Friday, May 27, 2011

Shipping the Bikes Part I

We were chilling in Mancora and we needed to ship our bikes out of Lima. Mancora to Lima is two decent days of riding. When the time had finally come we set out for Huanchaco, our half way point and refuge. We got there with almost no problems. Alberto got a flat tire when we were still 1.5 hrs from his parent's house. It was getting late and if we stopped to fully fix it it probably would have been dark by the time we got to our destination. So being crafty, or lazy depending on your point of view, we decided to just keep filling it with air (since it was a slow leak) and hope for the best. This worked out and we made it to his parents house before dark. We only had to stop three times for a quick air boost. This was a Friday night. Knowing that we weren't going to be able to do anything productive in Lima on the weekend we decided to stay a second night at his parents house and sort out the bikes.

We spent Saturday organizing the items that would be flying home with us, and what we wanted to stay with the bikes. Oh and Alberto needed to fix his flat tire.

More than once over the past several weeks memories of corrupt police north of Lima had haunted my thoughts. I was absolutely dreading having to run that gauntlet again. I didn't think I would have the strength to deal with all the craziness again. So with great dread we set out for Lima on Sunday morning. To my surprise we didn't get pulled over by a single police officer. Actually for that matter we saw very few police today. I think the fact that it was a Sunday and a holiday (Mother's Day) worked to our advantage greatly. I was relatively happy to be in Peru. The one exciting thing that happened was that Alberto's exhaust fell off. Well the silencer part. It was amusing driving through Lima with his insanely loud bike (we just stuffed the silencer in one of our bags).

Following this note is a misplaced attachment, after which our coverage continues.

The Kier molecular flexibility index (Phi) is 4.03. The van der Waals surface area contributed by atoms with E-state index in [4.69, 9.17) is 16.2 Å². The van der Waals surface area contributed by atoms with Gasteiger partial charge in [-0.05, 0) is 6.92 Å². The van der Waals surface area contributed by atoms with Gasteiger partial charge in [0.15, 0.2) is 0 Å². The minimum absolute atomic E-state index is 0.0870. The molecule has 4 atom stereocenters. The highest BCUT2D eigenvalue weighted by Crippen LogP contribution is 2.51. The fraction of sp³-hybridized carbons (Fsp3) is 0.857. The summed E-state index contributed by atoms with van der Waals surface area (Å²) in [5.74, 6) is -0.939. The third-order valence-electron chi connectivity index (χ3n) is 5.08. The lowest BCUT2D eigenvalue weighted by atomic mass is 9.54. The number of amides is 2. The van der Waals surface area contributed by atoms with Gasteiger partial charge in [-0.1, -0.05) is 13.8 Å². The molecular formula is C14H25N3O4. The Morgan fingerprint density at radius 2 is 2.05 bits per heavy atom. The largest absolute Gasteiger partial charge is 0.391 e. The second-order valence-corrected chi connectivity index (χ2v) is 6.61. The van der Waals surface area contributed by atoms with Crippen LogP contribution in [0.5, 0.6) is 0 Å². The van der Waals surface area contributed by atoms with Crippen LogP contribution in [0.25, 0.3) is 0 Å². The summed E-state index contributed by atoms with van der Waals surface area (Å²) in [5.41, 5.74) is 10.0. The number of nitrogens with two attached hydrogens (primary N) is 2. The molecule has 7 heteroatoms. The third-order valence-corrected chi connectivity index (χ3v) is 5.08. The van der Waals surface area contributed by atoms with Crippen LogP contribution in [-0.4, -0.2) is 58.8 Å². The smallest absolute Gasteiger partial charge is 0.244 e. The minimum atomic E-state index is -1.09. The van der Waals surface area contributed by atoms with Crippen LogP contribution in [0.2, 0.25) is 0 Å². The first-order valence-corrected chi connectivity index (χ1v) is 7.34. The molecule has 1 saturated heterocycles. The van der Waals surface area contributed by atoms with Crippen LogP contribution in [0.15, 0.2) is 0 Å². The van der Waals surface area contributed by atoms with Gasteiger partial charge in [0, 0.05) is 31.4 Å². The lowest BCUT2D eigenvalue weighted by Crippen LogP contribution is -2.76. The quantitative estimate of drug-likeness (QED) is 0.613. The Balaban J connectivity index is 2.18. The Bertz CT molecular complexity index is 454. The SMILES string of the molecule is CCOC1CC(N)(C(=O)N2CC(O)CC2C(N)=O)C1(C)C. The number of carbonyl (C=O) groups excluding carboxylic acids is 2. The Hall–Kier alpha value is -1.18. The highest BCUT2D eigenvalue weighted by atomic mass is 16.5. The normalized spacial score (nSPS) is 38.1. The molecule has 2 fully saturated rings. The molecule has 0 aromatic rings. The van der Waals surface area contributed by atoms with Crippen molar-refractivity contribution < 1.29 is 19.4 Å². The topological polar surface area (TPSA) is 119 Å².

New exhaust configuration
On Monday we started with the shipping formalities. We brought the bikes over to the Lima BMW dealer. With the whole engine debacle back in February we had developed a close relationship with the personnel at the dealer. We asked them to keep some crates aside for us and they did, so we went there to pack up the bikes. They also kindly washed our bikes down, removing all those foreign contaminants. While we were hanging around waiting for things to get done we started contacting our shipping agent to get the ball rolling. By the end of the day we more or less had the bikes packed up in the crates. Now the tricky part. Based on my experience in receiving personal mail in Peru I was somewhat fearful of the gongshow that might await us but it is what must be done.
What a clean looking bike
After a rocky start things went pretty smoothly. We handed over all the paper work to the shipping agent so he could take things from there, and then turned our focus to crating the bikes. This was a relatively simple task and we had the bikes ready for pick up Wednesday morning. We had to arrange for a forklift and the agent sent a truck. Soon we were saying goodbye to the bikes as they drove down the street in the back of a Chinese made cargo truck.
Crating the bikes
Almost there, just need a roof
Make sure everything fits inside
Ready to be picked up
Alberto keeping a watchful eye
Onto the truck
The Lima BMW dealer was extremely helpful during the whole process. We used them as our base of operations and we thank them very much for their help.
We caught a bus back to Trujillo that evening because Alberto's friend was getting married. The bikes shipped out successfully on the Sunday. They are travelling via New York to Vancouver. Hopefully we will see them in 28 days. Total cost to us was 2,350 USD for both bikes.
Alberto sad to see his bike leaving him
Happy to see mine go. We both need a break from each other
See you in Canada Girls

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